In this series we ask ThoughtWorkers to talk about a challenging time for them. A time when learning a new programming language challenged and then changed the way they thought.

This month, Korny tells us his story.

When I started using Clojure, it was a bit like a trip back in time. I learned to program in C. There you would put data into a struct, then use the right functions to manipulate it. This was of course risky and dangerous – structs were mutable, functions were ugly, and dispatching the right function to the right struct was complex and dangerous. Especially with no concept of unit testing. Then came OO, and C++. You could safely hide that struct from modification by putting it in an object, wrapping all mutation in methods, and dispatching to the right implementation through polymorphism. Problem solved.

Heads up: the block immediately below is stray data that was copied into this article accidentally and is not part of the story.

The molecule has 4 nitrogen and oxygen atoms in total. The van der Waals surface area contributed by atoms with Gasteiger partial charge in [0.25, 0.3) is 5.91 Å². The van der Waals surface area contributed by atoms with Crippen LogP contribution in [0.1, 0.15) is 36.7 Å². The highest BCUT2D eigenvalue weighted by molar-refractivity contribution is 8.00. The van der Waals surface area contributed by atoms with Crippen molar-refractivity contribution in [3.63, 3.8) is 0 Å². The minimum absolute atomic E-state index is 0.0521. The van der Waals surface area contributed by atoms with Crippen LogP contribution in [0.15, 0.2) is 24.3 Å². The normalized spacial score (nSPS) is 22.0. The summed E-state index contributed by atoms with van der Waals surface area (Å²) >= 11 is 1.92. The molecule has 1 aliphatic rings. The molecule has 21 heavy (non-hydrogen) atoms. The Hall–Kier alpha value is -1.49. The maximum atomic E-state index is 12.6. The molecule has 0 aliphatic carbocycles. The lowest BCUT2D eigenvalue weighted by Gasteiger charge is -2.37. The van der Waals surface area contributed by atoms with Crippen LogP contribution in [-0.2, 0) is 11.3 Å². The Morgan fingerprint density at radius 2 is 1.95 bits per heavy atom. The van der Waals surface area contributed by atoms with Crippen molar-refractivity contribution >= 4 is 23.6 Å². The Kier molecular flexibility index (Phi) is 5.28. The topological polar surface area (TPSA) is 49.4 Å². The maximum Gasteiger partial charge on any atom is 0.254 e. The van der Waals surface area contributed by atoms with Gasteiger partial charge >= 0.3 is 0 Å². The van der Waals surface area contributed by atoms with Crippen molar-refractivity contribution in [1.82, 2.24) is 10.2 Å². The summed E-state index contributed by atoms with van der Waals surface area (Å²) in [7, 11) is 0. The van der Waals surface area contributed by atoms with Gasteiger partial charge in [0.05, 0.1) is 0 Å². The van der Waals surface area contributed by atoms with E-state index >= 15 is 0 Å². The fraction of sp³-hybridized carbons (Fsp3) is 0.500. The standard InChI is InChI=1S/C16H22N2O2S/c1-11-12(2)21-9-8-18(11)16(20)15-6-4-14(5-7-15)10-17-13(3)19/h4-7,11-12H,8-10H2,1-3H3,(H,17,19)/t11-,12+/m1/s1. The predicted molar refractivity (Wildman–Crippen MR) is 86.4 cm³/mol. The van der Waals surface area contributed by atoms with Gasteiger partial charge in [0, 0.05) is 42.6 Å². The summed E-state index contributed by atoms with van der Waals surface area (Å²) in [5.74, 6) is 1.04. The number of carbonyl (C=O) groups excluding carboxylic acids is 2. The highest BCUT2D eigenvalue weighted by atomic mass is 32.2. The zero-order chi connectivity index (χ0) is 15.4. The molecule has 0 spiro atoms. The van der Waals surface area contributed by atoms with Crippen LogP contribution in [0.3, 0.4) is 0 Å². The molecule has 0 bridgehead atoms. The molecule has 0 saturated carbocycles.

Now we are in the future – we should have jet-packs and flying cars, but instead, along comes a language where you typically put data into maps (which look suspiciously like structs), and manipulate them with functions. However, this time it’s different: cunning data structures make the maps immutable and efficient; multimethods and higher-order functions mean you can dispatch the right functions to the right data however you like – and with protocols, you can even get a bit newfangled and dispatch that data based on it’s type.

Clojure really helped me revisit some of my assumptions. Nowadays in Ruby or JavaScript, or even in Java, instead of instinctively saying “how do I wrap that in an object?” I’ll consider whether OO is actually appropriate, or whether I can keep things simpler with data structures and a dash of FP. And I’ll try to stamp out mutable state wherever it might lurk.